Why? Because they have a direct impact on your quality of life and the taxes you pay.
“Little Davis Bacon” laws apply to wages paid on government contracts for construction. So, any school or government building must pay what is supposedly the “prevailing” wages in the community where the work is taking place.
The initial reason for these Depression-era prevailing wage laws was to prevent government contractors from undermining local wage rates by importing workers from low wage areas.
Sounds good, right? We all want workers to be paid the “prevailing wages” on construction projects. It is the fair thing to do. However, that is not what prevailing wage laws have become.
There are very powerful special interests that have a tremendous stake in the outcomes of the prevailing wage determinations. These are the building trades unions.
That’s because they know that if the actual “prevailing wage” in a community were the wages paid, they would not be competitive with merit shop contractors when bidding on public works projects.
The truth is that prevailing wage rates are actually quite a bit higher than the actual wages that prevail in a community or area.
This does not mean that merit shop contractors do not pay competitive wages. In fact, in the free market, merit shop contractors must pay excellent wages or they will lose their quality workers to other companies.
The fact that Davis-Bacon/prevailing wage rates are not an accurate assessment has been long known. A report issued by the General Accounting Office (GAO), which is Congress’ auditing agency, recommended that the Federal Davis-Bacon Act be repealed. It stated that, in 57 percent of the wage determinations reviewed, the US Department of Labor had adopted union wage rates without conducting a wage survey of all contractors, both union and nonunion.
Here in New Mexico, the circumstances are worse.
In 2009, Senate Bill 33 was passed and became law. This law states that prevailing wage shall be determined by the director of the Labor Relations Division of the Department of Workforce Solutions, at the same wage rates and fringe benefit rates used in collective bargaining agreements as supported by the unions.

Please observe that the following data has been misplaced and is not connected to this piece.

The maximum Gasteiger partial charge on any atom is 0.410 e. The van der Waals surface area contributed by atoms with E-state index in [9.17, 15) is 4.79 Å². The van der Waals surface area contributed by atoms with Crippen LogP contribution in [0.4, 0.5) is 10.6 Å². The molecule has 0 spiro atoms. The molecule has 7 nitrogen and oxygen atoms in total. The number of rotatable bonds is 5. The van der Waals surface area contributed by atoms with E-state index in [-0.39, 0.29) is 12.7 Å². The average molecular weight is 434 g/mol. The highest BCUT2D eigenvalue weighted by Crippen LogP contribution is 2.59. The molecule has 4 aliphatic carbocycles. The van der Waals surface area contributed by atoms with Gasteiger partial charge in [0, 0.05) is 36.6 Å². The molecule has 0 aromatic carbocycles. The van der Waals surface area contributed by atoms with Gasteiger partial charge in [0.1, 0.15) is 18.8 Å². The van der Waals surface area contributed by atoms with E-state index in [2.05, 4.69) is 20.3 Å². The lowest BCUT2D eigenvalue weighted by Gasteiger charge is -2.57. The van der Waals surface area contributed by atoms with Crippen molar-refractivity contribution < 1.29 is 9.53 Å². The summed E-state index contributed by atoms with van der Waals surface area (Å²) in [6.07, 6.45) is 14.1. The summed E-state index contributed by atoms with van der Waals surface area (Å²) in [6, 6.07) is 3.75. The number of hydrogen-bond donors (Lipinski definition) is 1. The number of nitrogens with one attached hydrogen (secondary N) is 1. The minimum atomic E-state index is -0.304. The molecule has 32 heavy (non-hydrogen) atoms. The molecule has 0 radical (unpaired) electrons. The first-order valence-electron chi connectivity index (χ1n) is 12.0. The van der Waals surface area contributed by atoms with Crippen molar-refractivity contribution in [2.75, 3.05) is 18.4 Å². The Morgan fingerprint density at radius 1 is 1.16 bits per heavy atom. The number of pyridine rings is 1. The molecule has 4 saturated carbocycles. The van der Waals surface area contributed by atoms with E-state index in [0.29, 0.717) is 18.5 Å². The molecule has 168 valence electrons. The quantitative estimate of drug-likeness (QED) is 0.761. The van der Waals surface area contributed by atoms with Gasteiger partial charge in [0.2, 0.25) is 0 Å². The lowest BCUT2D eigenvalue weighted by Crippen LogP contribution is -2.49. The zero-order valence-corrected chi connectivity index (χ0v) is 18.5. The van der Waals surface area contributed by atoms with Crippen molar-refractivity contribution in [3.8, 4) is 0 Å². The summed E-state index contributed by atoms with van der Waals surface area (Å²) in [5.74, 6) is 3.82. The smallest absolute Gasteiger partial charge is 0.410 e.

This bill was one of Gov. Bill Richardson’s pay-offs to big labor. It passed along party lines.
So that’s it? In New Mexico, all wages on public works projects must be determined by the unions, with no regard for merit shop contractors input?
The law created by Senate Bill 33 is not only discriminatory, but it inhibits competition and results in public works projects costing more than they should.
This is especially troubling in light of the fact that less than 6 percent of the construction industry here in New Mexico chooses to be a signatory to the unions.
There is one line in the law that does allow for the director of the Labor Relations Division to use some discretion when determining the prevailing wage. This line states that “the director shall give due regard to information obtained during the determination of the prevailing wage rates.”
The director fairly used this discretion when determining the prevailing wage and is now being sued by the New Mexico Building Trades.
Associated Builders and Contractors backed legislation introduced by then-Sen. Kent Cravens in the 2011 legislative session to repeal Senate Bill 33. The bill was given three committee assignments in the Senate and was effectively killed in the first committee – Senate Corporations.
Both Associated Builders and Contractors and Sen. Cravens suffered derision from legislators who clearly do not realize the implications of this bad law.
Ultimately, prevailing wage laws should be repealed. But, until then, we will again attempt to educate our lawmakers so that similar legislation to repeal SB 33 can be introduced during the next 60-day session in 2015.
You, as a taxpayer, deserve it.